‘Serious concerns’ raised after wastewater discharged into Chichester Harbour
Residents and campaigners have raised serious concerns after wastewater was discharged into Chichester Harbour earlier this month.
Southern Water has confirmed that there was ‘a small release of wastewater into part of Chichester Harbour’ due to a fault at Thornham Wastewater Treatment Works on August 4.
A spokesman said: “Despite the impact of this spill to public health being extremely low and the harbour not being a designated bathing water, we did alert the Beach Buoy service because we know that some do use the harbour for leisure activities, and are working with the Environment Agency to evaluate and conclude this matter.”
The spokesman said the flow was screened and said there should not have been an increase in ‘visible waste’ due to the release.
However Mike Owens from Hayling Sewage Watch said he saw detritus on the high tide line ‘like clumps toilet tissue and wet wipes’ in the harbour entrance.
He added the weather was fine and beaches at West Wittering and the sandy point beach on Hayling were ‘well attended by bathers’.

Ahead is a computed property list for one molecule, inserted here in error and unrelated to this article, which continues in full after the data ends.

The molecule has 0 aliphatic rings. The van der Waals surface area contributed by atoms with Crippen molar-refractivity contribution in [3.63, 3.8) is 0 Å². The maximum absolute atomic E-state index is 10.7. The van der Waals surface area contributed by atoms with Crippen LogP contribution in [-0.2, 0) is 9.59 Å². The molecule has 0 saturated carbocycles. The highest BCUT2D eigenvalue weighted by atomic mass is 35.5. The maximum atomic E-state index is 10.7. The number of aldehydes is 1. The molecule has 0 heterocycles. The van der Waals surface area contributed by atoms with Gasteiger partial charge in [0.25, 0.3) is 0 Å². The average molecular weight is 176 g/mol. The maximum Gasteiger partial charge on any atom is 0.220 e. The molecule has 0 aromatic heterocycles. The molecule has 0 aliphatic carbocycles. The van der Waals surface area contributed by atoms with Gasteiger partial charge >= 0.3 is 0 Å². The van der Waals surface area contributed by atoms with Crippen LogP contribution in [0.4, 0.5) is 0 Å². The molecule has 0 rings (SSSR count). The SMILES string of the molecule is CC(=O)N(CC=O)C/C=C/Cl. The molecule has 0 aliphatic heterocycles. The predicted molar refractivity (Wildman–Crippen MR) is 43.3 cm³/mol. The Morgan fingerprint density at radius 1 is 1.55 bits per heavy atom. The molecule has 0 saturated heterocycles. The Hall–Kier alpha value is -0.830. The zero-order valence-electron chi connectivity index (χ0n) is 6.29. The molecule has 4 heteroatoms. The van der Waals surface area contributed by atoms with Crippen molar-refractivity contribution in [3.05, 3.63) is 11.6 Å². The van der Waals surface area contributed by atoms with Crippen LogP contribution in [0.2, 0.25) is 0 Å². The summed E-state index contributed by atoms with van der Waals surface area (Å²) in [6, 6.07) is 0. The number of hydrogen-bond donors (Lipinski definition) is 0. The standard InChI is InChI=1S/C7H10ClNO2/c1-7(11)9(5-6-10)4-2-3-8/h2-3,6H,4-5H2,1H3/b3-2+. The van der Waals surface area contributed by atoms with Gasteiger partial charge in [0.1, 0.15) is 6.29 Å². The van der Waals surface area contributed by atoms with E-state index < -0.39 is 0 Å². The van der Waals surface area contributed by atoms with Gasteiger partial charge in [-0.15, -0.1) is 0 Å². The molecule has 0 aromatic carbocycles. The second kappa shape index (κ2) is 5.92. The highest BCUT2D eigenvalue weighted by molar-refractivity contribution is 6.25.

Sarah Cunliffe, wildlife film-maker at Big Wave Productions, said she was ‘extremely concerned’ to learn of the sewage spill, adding: “The Chichester Harbour is a highly protected triple SSI, and also an important recreational location for thousands of people.”
She said the harbour was under enormous stress from excess nitrate levels, which are degrading the quality of its internationally important habitats, and said: “I call for an investigation and full disclosure from Southern Water into how often sewage discharges have occurred in the Chichester Harbour this year, and why there are no backup plans to prevent waste water entering the harbour?”
Dr Ian Hendy, Coastal Marine Ecologist, University of Portsmouth, and Lead Science advisor to the ‘Help Our Kelp’ project, echoed her concerns and said the release of water sewage water would have ‘a significant impact to the many marine animals and wildlife in this highly protected area’.
“Our natural coastal ecosystems are vitally important and we need them to mitigate climate and improve our economy, yet we are losing these essential habitats rapidly,” he said.
An Environment Agency spokesperson said it had been informed of the emergency discharge made by Southern Water on this date and said: “The discharge of partially treated sewage has had a limited effect on the environment.
“Thornham Wastewater Treatment Works is permitted to discharge partially treated sewage in the case of an emergency under certain conditions and we are currently investigating if this spill was compliant with the permit.”